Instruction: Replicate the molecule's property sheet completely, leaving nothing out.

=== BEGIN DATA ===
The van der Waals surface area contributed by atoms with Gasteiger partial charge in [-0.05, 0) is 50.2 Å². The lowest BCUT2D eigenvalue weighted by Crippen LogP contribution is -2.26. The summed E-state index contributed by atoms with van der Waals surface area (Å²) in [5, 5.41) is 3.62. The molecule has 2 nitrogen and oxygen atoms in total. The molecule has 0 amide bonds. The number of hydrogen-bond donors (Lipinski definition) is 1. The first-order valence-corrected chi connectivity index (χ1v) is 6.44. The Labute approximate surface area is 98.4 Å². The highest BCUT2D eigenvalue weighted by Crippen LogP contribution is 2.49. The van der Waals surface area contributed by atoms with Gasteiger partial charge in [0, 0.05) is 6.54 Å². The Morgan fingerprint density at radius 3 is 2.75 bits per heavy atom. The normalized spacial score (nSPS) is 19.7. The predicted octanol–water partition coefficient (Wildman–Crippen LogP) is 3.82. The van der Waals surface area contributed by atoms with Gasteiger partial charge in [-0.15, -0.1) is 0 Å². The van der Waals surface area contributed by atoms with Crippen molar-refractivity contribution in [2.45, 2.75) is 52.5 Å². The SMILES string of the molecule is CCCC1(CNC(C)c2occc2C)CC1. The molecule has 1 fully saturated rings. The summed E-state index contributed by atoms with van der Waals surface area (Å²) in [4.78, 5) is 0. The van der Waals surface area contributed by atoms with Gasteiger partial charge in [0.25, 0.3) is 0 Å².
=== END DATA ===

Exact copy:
The van der Waals surface area contributed by atoms with Gasteiger partial charge in [-0.05, 0) is 50.2 Å². The lowest BCUT2D eigenvalue weighted by Crippen LogP contribution is -2.26. The summed E-state index contributed by atoms with van der Waals surface area (Å²) in [5, 5.41) is 3.62. The molecule has 2 nitrogen and oxygen atoms in total. The molecule has 0 amide bonds. The number of hydrogen-bond donors (Lipinski definition) is 1. The first-order valence-corrected chi connectivity index (χ1v) is 6.44. The Labute approximate surface area is 98.4 Å². The highest BCUT2D eigenvalue weighted by Crippen LogP contribution is 2.49. The van der Waals surface area contributed by atoms with Gasteiger partial charge in [0, 0.05) is 6.54 Å². The Morgan fingerprint density at radius 3 is 2.75 bits per heavy atom. The normalized spacial score (nSPS) is 19.7. The predicted octanol–water partition coefficient (Wildman–Crippen LogP) is 3.82. The van der Waals surface area contributed by atoms with Gasteiger partial charge in [-0.15, -0.1) is 0 Å². The van der Waals surface area contributed by atoms with Crippen molar-refractivity contribution in [2.45, 2.75) is 52.5 Å². The SMILES string of the molecule is CCCC1(CNC(C)c2occc2C)CC1. The molecule has 1 fully saturated rings. The summed E-state index contributed by atoms with van der Waals surface area (Å²) in [4.78, 5) is 0. The van der Waals surface area contributed by atoms with Gasteiger partial charge in [0.25, 0.3) is 0 Å².